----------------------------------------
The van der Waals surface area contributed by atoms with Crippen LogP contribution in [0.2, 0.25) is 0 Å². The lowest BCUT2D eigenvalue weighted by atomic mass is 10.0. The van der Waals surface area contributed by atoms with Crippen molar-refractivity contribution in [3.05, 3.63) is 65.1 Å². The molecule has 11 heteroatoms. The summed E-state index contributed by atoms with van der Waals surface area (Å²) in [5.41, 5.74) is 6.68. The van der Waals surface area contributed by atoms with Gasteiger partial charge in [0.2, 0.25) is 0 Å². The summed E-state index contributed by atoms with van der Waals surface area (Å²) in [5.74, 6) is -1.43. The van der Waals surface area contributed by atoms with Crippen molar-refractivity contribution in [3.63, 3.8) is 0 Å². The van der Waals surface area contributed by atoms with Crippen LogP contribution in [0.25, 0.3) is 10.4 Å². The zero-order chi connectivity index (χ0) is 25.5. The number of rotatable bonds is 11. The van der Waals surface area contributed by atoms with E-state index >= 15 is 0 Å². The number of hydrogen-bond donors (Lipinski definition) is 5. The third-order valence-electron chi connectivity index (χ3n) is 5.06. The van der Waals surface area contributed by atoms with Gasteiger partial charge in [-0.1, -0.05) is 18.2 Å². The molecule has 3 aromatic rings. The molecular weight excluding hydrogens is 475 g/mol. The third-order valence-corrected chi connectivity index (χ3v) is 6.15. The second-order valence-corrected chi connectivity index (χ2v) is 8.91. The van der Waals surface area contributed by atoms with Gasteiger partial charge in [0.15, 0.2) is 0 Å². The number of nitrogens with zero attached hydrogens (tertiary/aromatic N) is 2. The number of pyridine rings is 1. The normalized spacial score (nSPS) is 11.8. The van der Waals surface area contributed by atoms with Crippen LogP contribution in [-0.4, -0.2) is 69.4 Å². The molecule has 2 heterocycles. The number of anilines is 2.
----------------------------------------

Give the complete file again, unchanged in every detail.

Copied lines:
The van der Waals surface area contributed by atoms with Crippen LogP contribution in [0.2, 0.25) is 0 Å². The lowest BCUT2D eigenvalue weighted by atomic mass is 10.0. The van der Waals surface area contributed by atoms with Crippen molar-refractivity contribution in [3.05, 3.63) is 65.1 Å². The molecule has 11 heteroatoms. The summed E-state index contributed by atoms with van der Waals surface area (Å²) in [5.41, 5.74) is 6.68. The van der Waals surface area contributed by atoms with Gasteiger partial charge in [0.2, 0.25) is 0 Å². The summed E-state index contributed by atoms with van der Waals surface area (Å²) in [5.74, 6) is -1.43. The van der Waals surface area contributed by atoms with Crippen molar-refractivity contribution in [3.63, 3.8) is 0 Å². The van der Waals surface area contributed by atoms with Crippen LogP contribution in [0.25, 0.3) is 10.4 Å². The zero-order chi connectivity index (χ0) is 25.5. The number of rotatable bonds is 11. The van der Waals surface area contributed by atoms with E-state index >= 15 is 0 Å². The number of hydrogen-bond donors (Lipinski definition) is 5. The third-order valence-electron chi connectivity index (χ3n) is 5.06. The van der Waals surface area contributed by atoms with Gasteiger partial charge in [-0.1, -0.05) is 18.2 Å². The molecule has 3 aromatic rings. The molecular weight excluding hydrogens is 475 g/mol. The third-order valence-corrected chi connectivity index (χ3v) is 6.15. The second-order valence-corrected chi connectivity index (χ2v) is 8.91. The van der Waals surface area contributed by atoms with Gasteiger partial charge in [0.15, 0.2) is 0 Å². The number of nitrogens with zero attached hydrogens (tertiary/aromatic N) is 2. The number of pyridine rings is 1. The normalized spacial score (nSPS) is 11.8. The van der Waals surface area contributed by atoms with Crippen LogP contribution in [-0.4, -0.2) is 69.4 Å². The molecule has 2 heterocycles. The number of anilines is 2.